Video

Video China Political Meeting Seeks to Improve Rule of Law

China’s communist leaders will host a top level political meeting this week, called the Fourth Plenum, and for the first time in the party’s history, rule of law will be a key item on the agenda. Analysts and Chinese media reports say the meetings could see the approval of long-awaited measures aimed at giving courts more independence and include steps to enhance an already aggressive and high-reaching anti-corruption drive. VOA’s Bill Ide has more from Beijing.
Video

Video US ‘Death Cafes’ Put Focus on the Finale

In contemporary America, death usually is a topic to be avoided. But the growing “death café” movement encourages people to discuss their fears and desires about their final moments. VOA’s Jerome Socolovsky reports.
Video

Video Ebola Orphanage Opens in Sierra Leone

Sierra Leone's first Ebola orphanage has opened in the Kailahun district. Hundreds of children orphaned since the beginning of the Ebola outbreak face stigma and rejection with nobody to care for them. Adam Bailes reports for VOA about a new interim care center that's aimed at helping the growing number of children affected by Ebola.
Video

Video Young Nairobi Tech Innovator on 'Track' in Security Business

A 24-year-old technology innovator in Nairobi has invented a tracking device that monitors and secures cars. He has also come up with what he claims is the most robust audio-visual surveillance system yet. As Lenny Ruvaga reports from the Kenyan capital, his innovations are offering alternative security solutions.
Video

Video Latinas Converting to Islam for Identity, Structure

Latinos are one of the fastest growing groups in the Muslim religion. According to the Pew Research Center, about 6 percent of American Muslims are Latino. And a little more than half of new converts are female. VOA’s Carolyn Presutti travelled to Miami, Florida -- where two out of every three residents is Hispanic -- to learn more.
Video

Video Exclusive: American Joins Kurds' Anti-IS Fight

The United States and other Western nations have expressed alarm about their citizens joining Islamic State forces in Syria and Iraq. In a rare counterpoint to the phenomenon, an American has taken up arms with the militants' Syrian Kurdish opponents. Elizabeth Arrott has more in this exclusive profile by VOA Kurdish reporter Zana Omer in Ras al Ayn, Syria.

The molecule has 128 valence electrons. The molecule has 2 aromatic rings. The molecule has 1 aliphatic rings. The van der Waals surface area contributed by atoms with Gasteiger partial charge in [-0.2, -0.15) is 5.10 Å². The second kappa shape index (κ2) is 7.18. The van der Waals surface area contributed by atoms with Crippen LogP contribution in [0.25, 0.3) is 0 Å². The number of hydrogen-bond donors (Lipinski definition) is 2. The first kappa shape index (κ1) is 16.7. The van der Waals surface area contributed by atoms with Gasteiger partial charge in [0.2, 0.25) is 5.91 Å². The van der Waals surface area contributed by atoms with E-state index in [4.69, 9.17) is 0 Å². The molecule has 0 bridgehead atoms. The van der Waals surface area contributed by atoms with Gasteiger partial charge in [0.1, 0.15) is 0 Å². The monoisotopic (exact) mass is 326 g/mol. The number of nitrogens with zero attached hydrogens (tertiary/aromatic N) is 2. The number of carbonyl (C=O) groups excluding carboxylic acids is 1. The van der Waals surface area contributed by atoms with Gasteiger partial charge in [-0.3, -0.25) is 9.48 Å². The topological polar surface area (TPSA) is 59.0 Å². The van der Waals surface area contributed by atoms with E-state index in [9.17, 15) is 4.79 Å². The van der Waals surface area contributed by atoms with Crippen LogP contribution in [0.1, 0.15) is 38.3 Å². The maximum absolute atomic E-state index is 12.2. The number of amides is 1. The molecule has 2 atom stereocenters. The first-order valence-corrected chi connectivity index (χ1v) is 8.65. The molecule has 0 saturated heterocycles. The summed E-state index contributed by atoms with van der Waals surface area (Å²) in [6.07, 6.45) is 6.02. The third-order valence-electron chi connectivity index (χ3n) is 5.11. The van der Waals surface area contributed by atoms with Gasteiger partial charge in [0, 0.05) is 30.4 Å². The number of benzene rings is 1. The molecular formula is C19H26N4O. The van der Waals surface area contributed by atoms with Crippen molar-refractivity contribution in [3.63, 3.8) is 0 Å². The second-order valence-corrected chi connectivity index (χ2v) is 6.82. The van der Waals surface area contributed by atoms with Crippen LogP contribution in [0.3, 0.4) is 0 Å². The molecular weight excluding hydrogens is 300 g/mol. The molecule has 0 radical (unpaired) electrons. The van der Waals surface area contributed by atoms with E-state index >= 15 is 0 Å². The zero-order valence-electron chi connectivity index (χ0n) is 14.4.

Video

Video South Korea Confronts Violence Within Military Ranks

Every able-bodied South Korean male between 18 and 35 must serve for 21 to 36 months in the country’s armed forces, depending upon the specific branch. For many, service is a rite of passage to manhood. But there are growing concerns that bullying and violence come along with the tradition. Reporter Jason Strother has more from Seoul.
Video

Video North Carolina Emerges as Key Election Battleground

U.S. congressional midterm elections will be held on November 4th and most political analysts give Republicans an excellent chance to win a majority in the U.S. Senate, which Democrats now control. So what are the issues driving voters in this congressional election year? VOA National Correspondent Jim Malone traveled to North Carolina, one of the most politically competitive states in the country, to find out.
Video

Video Comanche People Maintain Pride in Their Heritage

The Comanche (Indian nation) once were called the “Lords of the Plains,” with an empire that included half the land area of current day Texas, large parts of Oklahoma, New Mexico, Kansas and Colorado.The fierceness and battle prowess of these warriors on horseback delayed the settlement of most of West Texas for four decades. VOA’s Greg Flakus reports from Lawton, Oklahoma, that while their warrior days are over, the 15,000 members of the Comanche Nation remain a proud people.
Video

Video Turkey Campus Attacks Raise Islamic Radicalization Fears

Concerns are growing in Turkey of Islamic radicalization at some universities, after clashes between supporters of the jihadist group Islamic State (IS) or ISIS, and those opposed to the extremists. Pro-jihadist literature is on sale openly on the streets of Istanbul. Critics accuse the government of turning a blind eye to radicalism at home, while Kurds accuse the president of supporting IS - a charge strongly denied. Henry Ridgwell reports from London.

All About America

AppleAndroid

New in Music Alley

Border Crossings

Joe Taylor sits down with "Border Crossings" host Larry London to talk about his distinction as New York’s “Subway Idol,” and how he beat out thousands for that title. Joe performs several songs from his new CD, “Anything’s Possible.”